So, you want to learn to play guitar? Or maybe you already know how to play and are ready to buy a new one, but would like a little guidance. Well, I'm here to help.
Here are a few things to consider when buying a guitar:
Lets examine each of these in more detail:
There are some other aspects to buying a guitar that have more to do with where and how you buy rather than
what you buy.
- Playability - Without this all other things really don't matter. A guitar that isn't
very playable won't be played, right? You can be flexible on the other points, but this one
is simply too important to skimp on.
By playability, we're talking about ease of playing (known as action), feel of the neck
and body, and the ability to play any note up and down the neck with clarity. A good
guitar dealer will set these things up before the instrument is even offered for sale.
But keep in mind that every person is different, so there may have to be a few adjustments to suit your particular style, but the overall playability
of the guitar should always be there.
- Sound - This is really what it's all about! The sound is a close second to playability for the guitarist who's been playing for
awhile, but even beginners should be concerned with sound. Does this instrument have good
sustain and evenness in the full tonal range?
Even when unplugged, an electric guitar should have these qualities. Bear in mind that certain aspects of the sound can be changed with strings, pickups, etc. but you shouldn't
purchase a guitar with a less than desirable sound expecting to drastically improve it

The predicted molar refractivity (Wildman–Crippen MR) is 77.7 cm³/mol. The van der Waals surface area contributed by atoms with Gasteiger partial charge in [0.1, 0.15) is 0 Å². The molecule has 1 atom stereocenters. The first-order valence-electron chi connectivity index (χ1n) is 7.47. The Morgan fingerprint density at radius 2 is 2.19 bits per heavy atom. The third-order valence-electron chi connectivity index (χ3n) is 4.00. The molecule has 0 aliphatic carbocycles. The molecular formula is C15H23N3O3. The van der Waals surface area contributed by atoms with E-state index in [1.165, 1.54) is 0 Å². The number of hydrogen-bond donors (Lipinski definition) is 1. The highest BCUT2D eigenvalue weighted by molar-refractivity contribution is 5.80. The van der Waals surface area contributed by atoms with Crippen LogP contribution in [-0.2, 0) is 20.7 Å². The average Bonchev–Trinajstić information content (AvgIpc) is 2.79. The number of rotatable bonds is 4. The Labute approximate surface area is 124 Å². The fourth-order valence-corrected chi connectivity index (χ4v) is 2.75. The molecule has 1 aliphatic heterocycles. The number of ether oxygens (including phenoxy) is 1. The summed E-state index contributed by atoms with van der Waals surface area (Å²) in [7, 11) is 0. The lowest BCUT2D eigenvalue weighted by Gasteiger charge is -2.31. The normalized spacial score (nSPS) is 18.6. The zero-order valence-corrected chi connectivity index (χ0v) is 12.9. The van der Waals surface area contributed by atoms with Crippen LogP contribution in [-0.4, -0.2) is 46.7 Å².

by making modifications.
- Cost - This is the great equalizer. Of course, everybody has a budget, but try to remain open to all possibilities. The cost
of the guitar will determine many factors, and in some cases you're better off saving your money to get the qualities
that are important to you.
The money you can spend will certainly limit what you can expect, but there is no reason
to compromise on playability. A lower budget amount ($175-$350) will still get you a fine instrument, typically
one made overseas and suitable for the beginner. Any less than that and you won't get
an instrument that you can learn on.
Medium price ranges ($350-$700) will get you some nice guitars with better construction and
hardware, and these instruments would be suitable for performing.
The upper price range ($700 and up) will allow for fine, professional instruments with superior hardware, finishes and overall
high-quality construction. The differences can sometimes seem minor to untrained eyes, but the quality
of the instrument is in the details. These are general guidelines since there are far too many variables to be more specific.
- Features - What is it that you want in a guitar? Locking tremolo equipped guitars will typically cost more than non-locking ones. Solid wood acoustics will sound better and cost more than laminated. Active electronics will add to the price but aren't suitable for everybody.